Abbas calls for intensifying 'popular resistance' against Israel

The PLO Council is opposed to talks that will separate Gaza from West Bank.

Palestinian Authority President Mahmoud Abbas speaks during a news conference following the extraordinary meeting of the Organisation of Islamic Cooperation (OIC) in Istanbul, Turkey (photo credit: REUTERS/OSMAN ORSAL)
Palestinian Authority President Mahmoud Abbas speaks during a news conference following the extraordinary meeting of the Organisation of Islamic Cooperation (OIC) in Istanbul, Turkey
(photo credit: REUTERS/OSMAN ORSAL)
Palestinian Authority President Mahmoud Abbas on Saturday called on Palestinians to “keep the ground aflame with popular resistance” against Israel. The Palestinians, he said, should not “underestimate the importance of popular resistance.”
In closing remarks in Ramallah to the PLO Central Council, a key decision-making body, Abbas called on Palestinians to protest at Khan al-Ahmar, the Bedouin shantytown located east of Ma’aleh Adumim which is slated for demolition.
He claimed the decision to demolish Khan al-Ahmar and evict its 180 residents was part of an Israeli plan to divide the West Bank.
Abbas repeated his demand that Hamas hand full control over the Gaza Strip to the Ramallah-based PA government. Otherwise, he said, Hamas should assume full responsibility over the coastal enclave.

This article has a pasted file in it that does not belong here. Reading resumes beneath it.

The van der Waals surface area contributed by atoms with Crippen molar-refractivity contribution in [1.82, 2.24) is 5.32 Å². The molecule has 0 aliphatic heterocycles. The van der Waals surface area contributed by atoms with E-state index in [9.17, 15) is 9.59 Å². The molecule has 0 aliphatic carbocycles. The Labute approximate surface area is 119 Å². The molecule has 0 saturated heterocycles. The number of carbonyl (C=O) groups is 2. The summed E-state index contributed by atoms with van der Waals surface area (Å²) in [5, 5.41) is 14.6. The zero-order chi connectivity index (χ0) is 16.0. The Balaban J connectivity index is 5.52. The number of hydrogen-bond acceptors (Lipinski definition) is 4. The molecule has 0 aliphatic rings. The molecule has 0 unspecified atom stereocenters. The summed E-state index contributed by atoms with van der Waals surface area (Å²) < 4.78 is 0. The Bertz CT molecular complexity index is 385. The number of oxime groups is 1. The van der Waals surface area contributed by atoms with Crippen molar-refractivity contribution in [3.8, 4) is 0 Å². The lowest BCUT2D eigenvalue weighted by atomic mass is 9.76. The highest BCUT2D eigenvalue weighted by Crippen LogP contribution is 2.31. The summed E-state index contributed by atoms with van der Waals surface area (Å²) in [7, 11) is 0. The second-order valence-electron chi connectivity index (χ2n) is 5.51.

“There should be one state, one system, one law and one security force in the Gaza Strip,” Abbas added. “If they [Hamas] don’t want to hand the responsibilities over to the Palestinian Authority, then they should assume their responsibilities.”
Abbas said that any funds earmarked for the Gaza Strip should be channeled only through the PA government.
The PLO council, which concluded a three-day conference, reaffirmed Palestinian opposition to US President Donald Trump’s yet-to-be-announced plan for peace in the Middle East and vowed to pursue efforts to thwart it.
“The US administration is a partner of the Israeli occupation government,” the council alleged. “It is part of the problem, and not part of the solution.”
The Palestinians will continue with their policy of suspending political relations with the US administration until it backtracks on its “illegal decisions” regarding Jerusalem, refugees and settlements, the council said in its statement.
It was referring to Trump’s decision to recognize Jerusalem as Israel’s capital, cut US funds to the United Nations Relief and Works Agency for Palestine Refugees, and what Palestinians perceive as US support for settlements.
The PLO delegates affirmed their commitment to the idea of holding an international conference for peace in the Middle East under international sponsorship, including the five permanent members of the UN Security Council.
With regards to Palestinian-Israeli relations, the PLO council said, “The relationship of our people with the Israeli government is based on a conflict between our people and our state, which is under occupation, and the force of occupation. Our direct goal is the independence of the State of Palestine. This requires moving from the phase of self-rule to the phase of statehood.”
The council approved previous decisions taken by other Palestinian institutions, including the Palestinian National Council, to carry out a “comprehensive definition of political, economic, and security ties” with Israel, “revoke recognition of Israel until it recognizes the Palestinian state on the 1967 borders, and suspend all forms of security coordination [with Israel].”
The PLO council also decided to form a “higher committee” to “safeguard” UNRWA and pursue efforts to provide the needed funds so that the UN agency would be able to assume its responsibilities toward Palestinian refugees.